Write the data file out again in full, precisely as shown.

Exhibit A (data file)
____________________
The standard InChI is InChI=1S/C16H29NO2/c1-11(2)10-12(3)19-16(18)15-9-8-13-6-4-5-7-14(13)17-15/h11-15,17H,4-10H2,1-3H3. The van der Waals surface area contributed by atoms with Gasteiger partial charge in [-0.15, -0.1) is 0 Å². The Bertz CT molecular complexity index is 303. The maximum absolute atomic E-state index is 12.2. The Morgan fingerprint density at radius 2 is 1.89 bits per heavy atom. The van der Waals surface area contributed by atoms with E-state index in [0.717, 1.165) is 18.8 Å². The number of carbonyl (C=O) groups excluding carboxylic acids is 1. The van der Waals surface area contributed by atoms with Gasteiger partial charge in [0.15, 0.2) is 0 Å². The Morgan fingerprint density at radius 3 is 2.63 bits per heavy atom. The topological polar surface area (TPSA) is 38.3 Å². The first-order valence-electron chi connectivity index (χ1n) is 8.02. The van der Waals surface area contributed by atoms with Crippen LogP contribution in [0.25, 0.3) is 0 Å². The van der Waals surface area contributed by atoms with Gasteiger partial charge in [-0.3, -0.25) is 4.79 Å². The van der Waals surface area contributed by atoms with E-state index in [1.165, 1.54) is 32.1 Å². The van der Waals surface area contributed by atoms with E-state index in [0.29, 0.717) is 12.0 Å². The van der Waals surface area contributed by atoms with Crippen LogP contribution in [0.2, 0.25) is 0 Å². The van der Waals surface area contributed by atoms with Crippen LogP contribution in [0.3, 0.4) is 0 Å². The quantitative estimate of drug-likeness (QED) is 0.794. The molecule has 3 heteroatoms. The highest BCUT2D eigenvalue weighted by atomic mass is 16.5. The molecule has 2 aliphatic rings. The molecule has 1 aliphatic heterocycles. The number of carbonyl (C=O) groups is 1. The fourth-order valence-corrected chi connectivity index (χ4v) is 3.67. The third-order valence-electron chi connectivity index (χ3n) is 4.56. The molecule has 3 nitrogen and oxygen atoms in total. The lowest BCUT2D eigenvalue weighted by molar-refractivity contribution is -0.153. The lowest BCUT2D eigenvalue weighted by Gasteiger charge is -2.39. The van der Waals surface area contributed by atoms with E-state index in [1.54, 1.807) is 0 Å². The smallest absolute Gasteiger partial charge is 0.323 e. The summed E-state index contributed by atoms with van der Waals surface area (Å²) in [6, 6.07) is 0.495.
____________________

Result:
The standard InChI is InChI=1S/C16H29NO2/c1-11(2)10-12(3)19-16(18)15-9-8-13-6-4-5-7-14(13)17-15/h11-15,17H,4-10H2,1-3H3. The van der Waals surface area contributed by atoms with Gasteiger partial charge in [-0.15, -0.1) is 0 Å². The Bertz CT molecular complexity index is 303. The maximum absolute atomic E-state index is 12.2. The Morgan fingerprint density at radius 2 is 1.89 bits per heavy atom. The van der Waals surface area contributed by atoms with E-state index in [0.717, 1.165) is 18.8 Å². The number of carbonyl (C=O) groups excluding carboxylic acids is 1. The van der Waals surface area contributed by atoms with Gasteiger partial charge in [0.15, 0.2) is 0 Å². The Morgan fingerprint density at radius 3 is 2.63 bits per heavy atom. The topological polar surface area (TPSA) is 38.3 Å². The first-order valence-electron chi connectivity index (χ1n) is 8.02. The van der Waals surface area contributed by atoms with Crippen LogP contribution in [0.25, 0.3) is 0 Å². The van der Waals surface area contributed by atoms with Gasteiger partial charge in [-0.3, -0.25) is 4.79 Å². The van der Waals surface area contributed by atoms with E-state index in [1.165, 1.54) is 32.1 Å². The van der Waals surface area contributed by atoms with E-state index in [0.29, 0.717) is 12.0 Å². The van der Waals surface area contributed by atoms with Crippen LogP contribution in [0.2, 0.25) is 0 Å². The van der Waals surface area contributed by atoms with Crippen LogP contribution in [0.3, 0.4) is 0 Å². The quantitative estimate of drug-likeness (QED) is 0.794. The molecule has 3 heteroatoms. The highest BCUT2D eigenvalue weighted by atomic mass is 16.5. The molecule has 2 aliphatic rings. The molecule has 1 aliphatic heterocycles. The number of carbonyl (C=O) groups is 1. The fourth-order valence-corrected chi connectivity index (χ4v) is 3.67. The third-order valence-electron chi connectivity index (χ3n) is 4.56. The molecule has 3 nitrogen and oxygen atoms in total. The lowest BCUT2D eigenvalue weighted by molar-refractivity contribution is -0.153. The lowest BCUT2D eigenvalue weighted by Gasteiger charge is -2.39. The van der Waals surface area contributed by atoms with E-state index in [1.54, 1.807) is 0 Å². The smallest absolute Gasteiger partial charge is 0.323 e. The summed E-state index contributed by atoms with van der Waals surface area (Å²) in [6, 6.07) is 0.495.